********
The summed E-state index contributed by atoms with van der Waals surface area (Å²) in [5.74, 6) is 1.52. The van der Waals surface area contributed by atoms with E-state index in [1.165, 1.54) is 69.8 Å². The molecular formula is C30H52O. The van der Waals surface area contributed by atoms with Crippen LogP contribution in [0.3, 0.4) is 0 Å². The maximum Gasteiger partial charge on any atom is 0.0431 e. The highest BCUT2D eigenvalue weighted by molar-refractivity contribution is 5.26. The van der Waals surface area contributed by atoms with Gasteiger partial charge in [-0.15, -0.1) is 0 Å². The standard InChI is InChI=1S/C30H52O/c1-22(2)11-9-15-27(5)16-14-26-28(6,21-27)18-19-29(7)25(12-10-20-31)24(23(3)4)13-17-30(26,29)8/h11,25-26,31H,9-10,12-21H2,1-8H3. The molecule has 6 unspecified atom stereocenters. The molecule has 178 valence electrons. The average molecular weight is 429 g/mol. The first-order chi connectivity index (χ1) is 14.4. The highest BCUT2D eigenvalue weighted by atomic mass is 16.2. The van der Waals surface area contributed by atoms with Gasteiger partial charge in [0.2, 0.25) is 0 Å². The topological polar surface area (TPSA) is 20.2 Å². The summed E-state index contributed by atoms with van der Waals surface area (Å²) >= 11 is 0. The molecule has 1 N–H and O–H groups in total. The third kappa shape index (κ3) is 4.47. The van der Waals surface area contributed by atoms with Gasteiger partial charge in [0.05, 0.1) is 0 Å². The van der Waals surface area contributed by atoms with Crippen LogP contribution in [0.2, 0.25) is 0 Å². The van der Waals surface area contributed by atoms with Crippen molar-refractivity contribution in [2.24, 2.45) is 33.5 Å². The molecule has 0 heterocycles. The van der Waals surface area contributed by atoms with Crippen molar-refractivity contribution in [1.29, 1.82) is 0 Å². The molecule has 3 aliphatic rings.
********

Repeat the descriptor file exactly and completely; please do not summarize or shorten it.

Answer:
The summed E-state index contributed by atoms with van der Waals surface area (Å²) in [5.74, 6) is 1.52. The van der Waals surface area contributed by atoms with E-state index in [1.165, 1.54) is 69.8 Å². The molecular formula is C30H52O. The van der Waals surface area contributed by atoms with Crippen LogP contribution in [0.3, 0.4) is 0 Å². The maximum Gasteiger partial charge on any atom is 0.0431 e. The highest BCUT2D eigenvalue weighted by molar-refractivity contribution is 5.26. The van der Waals surface area contributed by atoms with Gasteiger partial charge in [-0.15, -0.1) is 0 Å². The standard InChI is InChI=1S/C30H52O/c1-22(2)11-9-15-27(5)16-14-26-28(6,21-27)18-19-29(7)25(12-10-20-31)24(23(3)4)13-17-30(26,29)8/h11,25-26,31H,9-10,12-21H2,1-8H3. The molecule has 6 unspecified atom stereocenters. The molecule has 178 valence electrons. The average molecular weight is 429 g/mol. The first-order chi connectivity index (χ1) is 14.4. The highest BCUT2D eigenvalue weighted by atomic mass is 16.2. The van der Waals surface area contributed by atoms with Gasteiger partial charge in [0.2, 0.25) is 0 Å². The topological polar surface area (TPSA) is 20.2 Å². The summed E-state index contributed by atoms with van der Waals surface area (Å²) >= 11 is 0. The molecule has 1 N–H and O–H groups in total. The third kappa shape index (κ3) is 4.47. The van der Waals surface area contributed by atoms with Gasteiger partial charge in [0.05, 0.1) is 0 Å². The van der Waals surface area contributed by atoms with Crippen LogP contribution in [0.2, 0.25) is 0 Å². The van der Waals surface area contributed by atoms with Crippen molar-refractivity contribution in [2.24, 2.45) is 33.5 Å². The molecule has 0 heterocycles. The van der Waals surface area contributed by atoms with Crippen molar-refractivity contribution in [1.29, 1.82) is 0 Å². The molecule has 3 aliphatic rings.